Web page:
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One of our cultural activities was making khinkali with a Georgian chef

My name is Yueun Kang, and I am currently studying abroad in Tbilisi, Georgia through the Critical Language Scholarship funded by the U.S. Department of State. With the guidance of professors in the UNC Russian Flagship Program, I have been fortunate to receive this scholarship that covers the cost of the program as well as all airfare, housing, and food.

Due to COVID, all CLS scholars are staying in a hotel rather than with host families which is typically a part of the program. There’s a beautiful park 10 minutes away from the hotel, and that’s where I am writing this article now.

Morning hike

I will walk you through what my weekly schedule looks like! I usually wake up at 6:15 AM. I run or hike with other scholars before class starts.

After our morning exercise, we eat breakfast together at 7:30 AM in the hotel. At 8:30 AM, I walk 15 minutes to my class at Ilia State University. From 9 AM to 12 PM we have grammar classes with a 10-minute break every 50 minutes. From 12-1pm, we all eat lunch at a nearby restaurant followed by our conversation class that lasts another hour with a different professor.

After class, my schedule varies depending on the day. On Monday, the cohort has a check-in meeting with the director of the program.

My class! We only have 4 students in the class (including me)

For example, on Tuesdays, I have 1-2 hours of conversational meet-up with my language partner. Every scholar is assigned a local language partner to meet with 3 hours a week. Sofia is my language partner, and we meet twice a week! Sofa was born and raised in Tbilisi and is a 24-year-old graphic designer. She is kind and patient with me and occasionally gives me a “teacher look” when I cannot remember a word she said 10 seconds ago. Memorizing new words is challenging! I tell her this every time — she then smiles and tells me the word. But I don’t get too comfy because I know she will ask me to repeat the word again 5 minutes after teaching me a dozen other new words.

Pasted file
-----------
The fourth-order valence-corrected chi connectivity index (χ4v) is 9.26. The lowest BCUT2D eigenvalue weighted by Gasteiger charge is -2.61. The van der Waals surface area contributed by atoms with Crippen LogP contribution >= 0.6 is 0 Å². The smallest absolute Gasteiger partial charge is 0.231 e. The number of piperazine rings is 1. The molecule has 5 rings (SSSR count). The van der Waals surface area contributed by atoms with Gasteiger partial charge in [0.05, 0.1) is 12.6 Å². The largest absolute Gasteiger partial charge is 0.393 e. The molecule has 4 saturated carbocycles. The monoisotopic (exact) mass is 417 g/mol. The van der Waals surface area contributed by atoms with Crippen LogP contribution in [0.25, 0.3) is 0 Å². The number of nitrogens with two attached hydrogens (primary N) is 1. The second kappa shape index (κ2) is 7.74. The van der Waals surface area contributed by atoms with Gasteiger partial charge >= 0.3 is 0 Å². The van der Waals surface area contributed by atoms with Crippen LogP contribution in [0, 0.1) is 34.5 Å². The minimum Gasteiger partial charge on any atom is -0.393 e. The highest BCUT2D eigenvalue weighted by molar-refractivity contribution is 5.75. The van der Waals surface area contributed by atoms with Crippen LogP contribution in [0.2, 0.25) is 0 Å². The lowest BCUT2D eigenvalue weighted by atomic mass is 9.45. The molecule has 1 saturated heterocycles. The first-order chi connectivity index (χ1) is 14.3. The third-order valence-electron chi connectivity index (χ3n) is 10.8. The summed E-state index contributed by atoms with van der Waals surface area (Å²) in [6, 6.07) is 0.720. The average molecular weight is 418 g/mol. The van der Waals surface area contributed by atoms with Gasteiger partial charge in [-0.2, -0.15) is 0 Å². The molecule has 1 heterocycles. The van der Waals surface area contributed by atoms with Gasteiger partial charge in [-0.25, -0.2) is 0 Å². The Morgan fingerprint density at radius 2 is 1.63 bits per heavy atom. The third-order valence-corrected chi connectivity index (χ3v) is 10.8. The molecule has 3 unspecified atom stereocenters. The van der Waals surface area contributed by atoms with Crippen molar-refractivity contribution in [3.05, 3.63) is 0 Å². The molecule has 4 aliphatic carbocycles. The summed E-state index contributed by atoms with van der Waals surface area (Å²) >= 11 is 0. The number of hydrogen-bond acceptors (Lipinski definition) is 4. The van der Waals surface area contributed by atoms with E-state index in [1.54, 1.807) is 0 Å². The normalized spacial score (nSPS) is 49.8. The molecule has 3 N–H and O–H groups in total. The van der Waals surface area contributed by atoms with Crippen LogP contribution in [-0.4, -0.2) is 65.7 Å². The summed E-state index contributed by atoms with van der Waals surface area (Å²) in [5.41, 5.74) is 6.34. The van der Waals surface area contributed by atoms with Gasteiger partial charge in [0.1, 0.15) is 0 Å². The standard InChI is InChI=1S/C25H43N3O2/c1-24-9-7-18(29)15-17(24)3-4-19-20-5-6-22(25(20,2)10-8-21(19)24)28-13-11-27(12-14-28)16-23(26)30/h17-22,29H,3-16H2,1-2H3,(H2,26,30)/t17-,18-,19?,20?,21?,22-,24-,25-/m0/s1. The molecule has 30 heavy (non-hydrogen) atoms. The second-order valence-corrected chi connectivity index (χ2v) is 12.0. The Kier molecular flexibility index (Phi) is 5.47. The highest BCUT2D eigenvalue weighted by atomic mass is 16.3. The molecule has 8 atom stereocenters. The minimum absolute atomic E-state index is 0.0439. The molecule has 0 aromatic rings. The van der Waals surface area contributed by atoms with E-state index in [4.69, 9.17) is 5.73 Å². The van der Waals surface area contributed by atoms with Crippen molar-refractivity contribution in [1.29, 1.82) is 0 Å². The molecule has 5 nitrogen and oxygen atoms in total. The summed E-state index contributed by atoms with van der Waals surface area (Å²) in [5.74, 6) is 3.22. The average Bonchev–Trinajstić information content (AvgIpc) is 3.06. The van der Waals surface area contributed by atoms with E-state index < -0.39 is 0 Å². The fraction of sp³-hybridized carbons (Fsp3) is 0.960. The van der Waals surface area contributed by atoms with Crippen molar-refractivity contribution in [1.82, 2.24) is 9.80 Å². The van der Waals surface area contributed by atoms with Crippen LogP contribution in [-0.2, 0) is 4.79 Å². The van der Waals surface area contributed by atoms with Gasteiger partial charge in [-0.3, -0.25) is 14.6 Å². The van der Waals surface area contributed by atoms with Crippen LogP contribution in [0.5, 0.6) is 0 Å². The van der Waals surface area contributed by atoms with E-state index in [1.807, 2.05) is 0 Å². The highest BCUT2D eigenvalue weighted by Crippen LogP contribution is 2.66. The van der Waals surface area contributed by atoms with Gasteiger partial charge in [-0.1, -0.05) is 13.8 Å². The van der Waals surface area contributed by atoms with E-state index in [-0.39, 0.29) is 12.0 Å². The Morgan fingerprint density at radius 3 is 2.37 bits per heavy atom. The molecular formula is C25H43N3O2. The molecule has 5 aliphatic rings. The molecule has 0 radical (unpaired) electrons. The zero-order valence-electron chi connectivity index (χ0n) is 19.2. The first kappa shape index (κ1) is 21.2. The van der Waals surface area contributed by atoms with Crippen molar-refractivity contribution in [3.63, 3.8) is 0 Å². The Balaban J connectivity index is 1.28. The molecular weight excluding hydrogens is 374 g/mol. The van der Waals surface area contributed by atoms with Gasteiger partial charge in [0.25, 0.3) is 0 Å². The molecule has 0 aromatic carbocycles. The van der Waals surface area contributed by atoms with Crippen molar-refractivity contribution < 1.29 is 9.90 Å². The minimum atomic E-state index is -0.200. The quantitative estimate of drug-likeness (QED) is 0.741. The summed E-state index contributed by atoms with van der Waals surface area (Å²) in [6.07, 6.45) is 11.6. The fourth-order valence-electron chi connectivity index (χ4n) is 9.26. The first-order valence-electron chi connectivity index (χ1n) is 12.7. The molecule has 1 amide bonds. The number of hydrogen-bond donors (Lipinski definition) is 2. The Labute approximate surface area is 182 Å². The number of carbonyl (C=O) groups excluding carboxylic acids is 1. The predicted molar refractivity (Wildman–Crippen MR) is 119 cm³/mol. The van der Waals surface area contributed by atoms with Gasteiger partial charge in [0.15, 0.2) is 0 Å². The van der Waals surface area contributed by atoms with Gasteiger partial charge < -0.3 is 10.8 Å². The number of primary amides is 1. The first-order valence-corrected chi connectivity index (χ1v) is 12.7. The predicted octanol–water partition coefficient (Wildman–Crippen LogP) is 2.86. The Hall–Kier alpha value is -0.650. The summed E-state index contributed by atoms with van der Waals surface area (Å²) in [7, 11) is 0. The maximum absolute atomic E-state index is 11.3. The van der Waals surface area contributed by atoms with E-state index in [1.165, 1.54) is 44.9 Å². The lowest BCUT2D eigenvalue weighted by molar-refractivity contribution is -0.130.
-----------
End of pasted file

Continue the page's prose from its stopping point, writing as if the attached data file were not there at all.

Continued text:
We can choose to do whatever we want with our language partners! The only requirement is speaking Russian and improving our language skills.For example, last week I went to a Korean restaurant with her and other scholars because Sofa had never tried Asian cuisine!

Sofa is the girl in the right row & middle

She fell in love with “kimchi” (a traditional Korean dish), which made me quite ecstatic. Speaking of food, myy favorite dish here is khinkali, which are Georgian soup dumplings. My favorite snacks is Matsoni, a dish made from fermented milk similar to keifer. Occasionally I also indulge in Georgian sweets, but I have been pleasantly surprised by how many Korean snacks I have found in Georgian supermarkets!

On Wednesdays, I have a 1-hour Georgian class. In Georgia, the official language is not Russian! It is Georgian. And that is why it is sometimes challenging to practice Russian in the real world. People prefer that I speak English instead of Russian due to the political situation. However, many people, especially those living in the capital, understand and speak Russian. It is taught as a second language alongside English and German. I learned from a lecture that Georgians think of Russian as a “familiar language” while English as a “high-class” or “educated” language. In Georgian class, we learn basic phrases like “hello — gamarjoba,” thank you — madloba,” and study the alphabet (ანბანები), which looks like beautiful squiggly lines to me.